p53 is a sequence-specific transcription factor that activates the expression of genes that promote cell cycle arrest or cell death in response to multiple forms of cellular stress, such as DNA damage, oxidative stress, or oncogene activation. Because of its growth inhibitory activities, p53 actions are kept tightly in check under most physiological conditions. In ≥50% of all human cancers, the tumor suppressor p53 is either mutated or deleted. In the majority of remaining cases, wild-type p53 is inactivated by other means, such as through amplification and/or overexpression of MDM2 and MDM4 that antagonize p53 function. Aberrant expression of MDM2 and/or MDM4 has been observed in a number of tumors, especially in those that retain wild-type p53.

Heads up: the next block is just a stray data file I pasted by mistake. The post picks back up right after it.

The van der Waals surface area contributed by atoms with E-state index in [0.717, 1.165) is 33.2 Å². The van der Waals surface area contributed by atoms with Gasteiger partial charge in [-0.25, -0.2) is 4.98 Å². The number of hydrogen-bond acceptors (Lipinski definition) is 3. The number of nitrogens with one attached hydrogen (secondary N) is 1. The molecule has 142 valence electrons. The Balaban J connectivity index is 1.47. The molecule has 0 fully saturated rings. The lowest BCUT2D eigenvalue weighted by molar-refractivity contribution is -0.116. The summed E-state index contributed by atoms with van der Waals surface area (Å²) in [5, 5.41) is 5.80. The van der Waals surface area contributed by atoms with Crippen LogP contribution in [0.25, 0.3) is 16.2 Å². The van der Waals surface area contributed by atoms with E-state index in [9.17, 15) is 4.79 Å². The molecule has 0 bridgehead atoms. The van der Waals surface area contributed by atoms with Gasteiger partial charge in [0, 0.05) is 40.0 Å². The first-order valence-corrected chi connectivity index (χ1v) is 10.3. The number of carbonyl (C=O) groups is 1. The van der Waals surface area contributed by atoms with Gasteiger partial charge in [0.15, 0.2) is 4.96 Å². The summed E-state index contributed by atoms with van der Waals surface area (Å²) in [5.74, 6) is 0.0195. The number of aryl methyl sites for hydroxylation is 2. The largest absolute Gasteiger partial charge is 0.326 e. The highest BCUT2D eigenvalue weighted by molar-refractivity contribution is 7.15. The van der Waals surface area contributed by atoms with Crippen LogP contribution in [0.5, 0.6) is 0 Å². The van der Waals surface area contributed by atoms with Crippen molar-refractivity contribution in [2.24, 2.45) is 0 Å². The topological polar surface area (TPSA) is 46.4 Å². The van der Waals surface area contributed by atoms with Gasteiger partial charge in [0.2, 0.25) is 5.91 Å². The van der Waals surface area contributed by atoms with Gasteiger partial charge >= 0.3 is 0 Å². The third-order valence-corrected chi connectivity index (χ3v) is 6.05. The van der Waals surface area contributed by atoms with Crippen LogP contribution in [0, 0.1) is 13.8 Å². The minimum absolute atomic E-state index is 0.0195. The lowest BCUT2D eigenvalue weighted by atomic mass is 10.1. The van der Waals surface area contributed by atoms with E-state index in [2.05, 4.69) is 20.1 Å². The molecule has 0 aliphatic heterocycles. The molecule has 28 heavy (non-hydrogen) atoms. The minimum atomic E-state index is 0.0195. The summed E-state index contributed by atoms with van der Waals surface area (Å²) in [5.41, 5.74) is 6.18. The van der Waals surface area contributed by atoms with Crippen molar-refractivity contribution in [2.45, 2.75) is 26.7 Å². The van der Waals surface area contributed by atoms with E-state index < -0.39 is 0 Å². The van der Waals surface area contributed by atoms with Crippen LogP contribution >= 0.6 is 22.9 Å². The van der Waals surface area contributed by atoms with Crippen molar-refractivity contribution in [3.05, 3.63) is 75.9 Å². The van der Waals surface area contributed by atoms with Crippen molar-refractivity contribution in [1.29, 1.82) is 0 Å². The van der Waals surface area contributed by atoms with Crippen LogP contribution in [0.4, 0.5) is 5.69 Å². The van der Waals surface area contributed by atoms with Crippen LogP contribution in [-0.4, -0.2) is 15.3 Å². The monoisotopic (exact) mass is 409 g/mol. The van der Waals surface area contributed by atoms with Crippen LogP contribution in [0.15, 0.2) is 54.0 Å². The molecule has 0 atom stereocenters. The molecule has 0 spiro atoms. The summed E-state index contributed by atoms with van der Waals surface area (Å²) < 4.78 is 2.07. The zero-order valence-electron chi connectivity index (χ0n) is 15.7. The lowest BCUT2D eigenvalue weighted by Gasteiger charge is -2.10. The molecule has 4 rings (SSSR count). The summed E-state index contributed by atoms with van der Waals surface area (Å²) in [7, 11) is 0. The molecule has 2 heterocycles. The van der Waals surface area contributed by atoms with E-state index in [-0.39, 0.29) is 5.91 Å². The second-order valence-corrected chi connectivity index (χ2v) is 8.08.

Re-establishing wild-type p53 functionality in the context of genetic deletion or mutation is challenging. However, when wild-type p53 is present, targeting its negative regulators holds promise to reinstate the p53 tumor suppressor pathway. Academic and industry efforts have led to the development of a series of small molecules and peptides that target the p53-binding pocket of MDM2 and/or MDM4, disrupt the p53-MDM interaction, stabilize p53, and thereby reduce cancer cell viability. However, some p53-wild type tumors have intrinsic resistance to MDM2-p53 inhibition (e.g. Nutlin-3a). Our laboratory is interested in characterizing the role of other p53 family members - namely p63 and p73- in tumor cells, including the role of their transcriptionally regulated genes, particularly when activated in response to the p53-MDM inhibition. We are also interested in understanding the mechanisms of either intrinsic sensitivity or resistance to p53 reactivation
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